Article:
Get ready to see the Mars rover Curiosity in a way you'd never expect, through intricate illustrations and delightfully simple language that explains the awesomeness that is NASA's "Red World Space Car."
The Curiosity close-up comes from a new book by Randall Munroe, creator of the science-y stick-figure comic "xkcd," entitled "Thing Explainer: Complicated Stuff in Simple Words" (Houghton Mifflin Harcourt, 2015). The oversize book's diagrams spotlight diverse science and engineering topics, many focused on spaceflight and the greater universe around us, all in the most common "ten-hundred" (1,000) English words, which are listed at the end of the book.
For the rover's part, Munroe describes its sensors ("eye for looking down," "eyes for seeing rocks so the car won't hit them," "rock touchers" and so on) as well as its epic landing procedure from space and its mission to seek out signs of life.
Munroe is also the author of "What If?" (Houghton Mifflin Harcourt, 2014) — a book that did the math on outrageous scenarios, like everyone aiming a laser pointer at the moon at the same time or a baseball thrown at light speed, as well as a "Thing Explainer"-style video on "How to Go to Space".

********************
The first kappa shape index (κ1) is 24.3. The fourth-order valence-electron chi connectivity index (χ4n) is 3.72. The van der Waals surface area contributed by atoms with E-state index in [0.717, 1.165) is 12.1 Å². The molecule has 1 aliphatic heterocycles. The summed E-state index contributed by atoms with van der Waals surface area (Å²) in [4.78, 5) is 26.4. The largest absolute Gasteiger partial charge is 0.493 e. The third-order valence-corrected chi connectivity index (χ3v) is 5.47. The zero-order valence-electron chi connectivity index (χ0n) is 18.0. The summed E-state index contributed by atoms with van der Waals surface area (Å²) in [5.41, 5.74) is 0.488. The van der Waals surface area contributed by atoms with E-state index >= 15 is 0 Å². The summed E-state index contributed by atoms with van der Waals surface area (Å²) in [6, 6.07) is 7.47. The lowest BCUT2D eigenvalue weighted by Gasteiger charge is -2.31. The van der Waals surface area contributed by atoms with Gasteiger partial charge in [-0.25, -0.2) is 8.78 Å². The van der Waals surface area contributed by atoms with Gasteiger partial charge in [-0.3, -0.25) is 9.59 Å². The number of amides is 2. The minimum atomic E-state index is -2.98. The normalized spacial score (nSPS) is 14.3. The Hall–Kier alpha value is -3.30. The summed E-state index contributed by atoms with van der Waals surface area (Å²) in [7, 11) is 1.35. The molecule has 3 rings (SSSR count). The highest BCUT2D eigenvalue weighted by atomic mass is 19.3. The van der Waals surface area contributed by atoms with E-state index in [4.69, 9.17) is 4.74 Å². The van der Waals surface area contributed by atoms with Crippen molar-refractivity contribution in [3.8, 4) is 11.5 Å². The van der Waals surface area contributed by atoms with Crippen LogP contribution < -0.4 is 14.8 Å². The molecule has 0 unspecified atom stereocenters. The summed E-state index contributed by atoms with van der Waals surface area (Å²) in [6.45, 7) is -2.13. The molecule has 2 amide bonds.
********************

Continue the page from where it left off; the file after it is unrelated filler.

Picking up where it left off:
Besides the Mars rover Curiosity, the book, released Nov. 24, diagrams the "shared space house" (International Space Station), "big tiny thing hitter" (Large Hadron Collider), "the sky at night" (night sky, and how to look at space) and "worlds around the sun" (solar system) among many, many others — plus, of course, the "U.S. Space Team's Up Goer Five" (Saturn V Moon Rocket), which inspired the whole exercise when he diagrammed it in an online comic.
Munroe worked at NASA's Langley Research Center before devoting all of his time to cartooning, and his comics have often joyfully probed arcane topics in space science, robotics and engineering. "Thing Explainer" distills this skill to its most basic building block, relating complicated information in an unexpected, understandable way, whether about washing machine engineering, the Earth's geography or the periodic table. The humor — and the wonder — of "Thing Explainer" comes when that can actually be done, time after time.